Link to home

Verticillium Wilt of Skullcap and Potential for Pathogen Dissemination via Seeds and Stems

September 2011 , Volume 95 , Number  9
Pages  1,147 - 1,152

Jeremiah K. S. Dung, Washington State University, Pullman; Lindsey J. du Toit, Washington State University Mount Vernon NWREC, Mount Vernon; and Dennis A. Johnson, Washington State University, Pullman

Go to article:
Accepted for publication 9 May 2011.

A commercial skullcap (Scutellaria lateriflora, family Lamiaceae) crop with wilted and necrotic plants was examined in Washington State in 2008. Three fungal isolates were obtained and identified as Verticillium dahliae based on morphology and sequencing of the internal transcribed spacer DNA region. All three skullcap isolates caused typical Verticillium wilt symptoms on skullcap and two peppermint cultivars. Inoculations of skullcap with the V. dahliae isolates from skullcap and an isolate from peppermint resulted in severe symptoms and a 21 to 78% reduction in aboveground biomass. Isolates from skullcap caused severe symptoms on the susceptible peppermint ‘Black Mitcham’ and reduced yield by up to 82%. One skullcap isolate caused severe symptoms on the moderately resistant ‘Redefined Murray’ in three of four trials and reduced biomass up to 71% compared with noninoculated control plants. The pathogen was recovered from 43 to 69% of skullcap stems from plants inoculated with skullcap or peppermint isolates, and was isolated from 2.5% of seed harvested from skullcap plants inoculated with the peppermint isolate of V. dahliae. This is the first report of V. dahliae infecting skullcap, and the first demonstration of V. dahliae isolates from skullcap and peppermint causing symptoms on both hosts, as well as the seedborne nature of V. dahliae in skullcap.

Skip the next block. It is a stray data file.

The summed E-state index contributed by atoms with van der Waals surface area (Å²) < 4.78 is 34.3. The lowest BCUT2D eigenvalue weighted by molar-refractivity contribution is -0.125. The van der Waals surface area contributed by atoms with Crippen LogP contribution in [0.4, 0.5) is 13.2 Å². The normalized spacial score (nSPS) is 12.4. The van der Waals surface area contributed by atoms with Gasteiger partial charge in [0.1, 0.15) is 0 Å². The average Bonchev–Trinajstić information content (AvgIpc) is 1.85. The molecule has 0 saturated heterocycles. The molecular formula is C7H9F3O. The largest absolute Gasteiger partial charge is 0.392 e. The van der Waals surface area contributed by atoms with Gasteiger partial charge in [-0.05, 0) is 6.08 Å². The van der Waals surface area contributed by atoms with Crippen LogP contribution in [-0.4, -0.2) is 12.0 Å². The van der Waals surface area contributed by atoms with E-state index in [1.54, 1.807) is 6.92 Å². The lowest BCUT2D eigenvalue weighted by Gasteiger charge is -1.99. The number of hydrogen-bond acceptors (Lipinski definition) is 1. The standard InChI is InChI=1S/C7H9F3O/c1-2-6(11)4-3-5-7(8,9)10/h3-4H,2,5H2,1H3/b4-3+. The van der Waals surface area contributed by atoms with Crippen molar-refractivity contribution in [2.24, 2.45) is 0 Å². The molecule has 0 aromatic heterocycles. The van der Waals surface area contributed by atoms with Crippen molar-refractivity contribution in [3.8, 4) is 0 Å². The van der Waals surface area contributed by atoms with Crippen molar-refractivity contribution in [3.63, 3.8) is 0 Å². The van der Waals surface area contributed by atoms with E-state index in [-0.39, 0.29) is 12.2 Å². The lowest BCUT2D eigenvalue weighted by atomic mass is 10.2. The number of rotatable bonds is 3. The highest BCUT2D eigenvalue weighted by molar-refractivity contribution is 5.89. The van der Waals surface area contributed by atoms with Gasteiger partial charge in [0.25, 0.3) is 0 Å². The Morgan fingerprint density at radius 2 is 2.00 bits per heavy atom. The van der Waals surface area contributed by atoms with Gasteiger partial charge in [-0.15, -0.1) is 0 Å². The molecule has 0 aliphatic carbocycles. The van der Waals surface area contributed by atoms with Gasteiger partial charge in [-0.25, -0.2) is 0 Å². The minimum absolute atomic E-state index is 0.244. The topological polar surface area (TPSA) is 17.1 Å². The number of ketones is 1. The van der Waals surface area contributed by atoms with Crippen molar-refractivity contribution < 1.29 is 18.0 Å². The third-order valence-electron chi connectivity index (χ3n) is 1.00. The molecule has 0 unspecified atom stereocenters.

© 2011 The American Phytopathological Society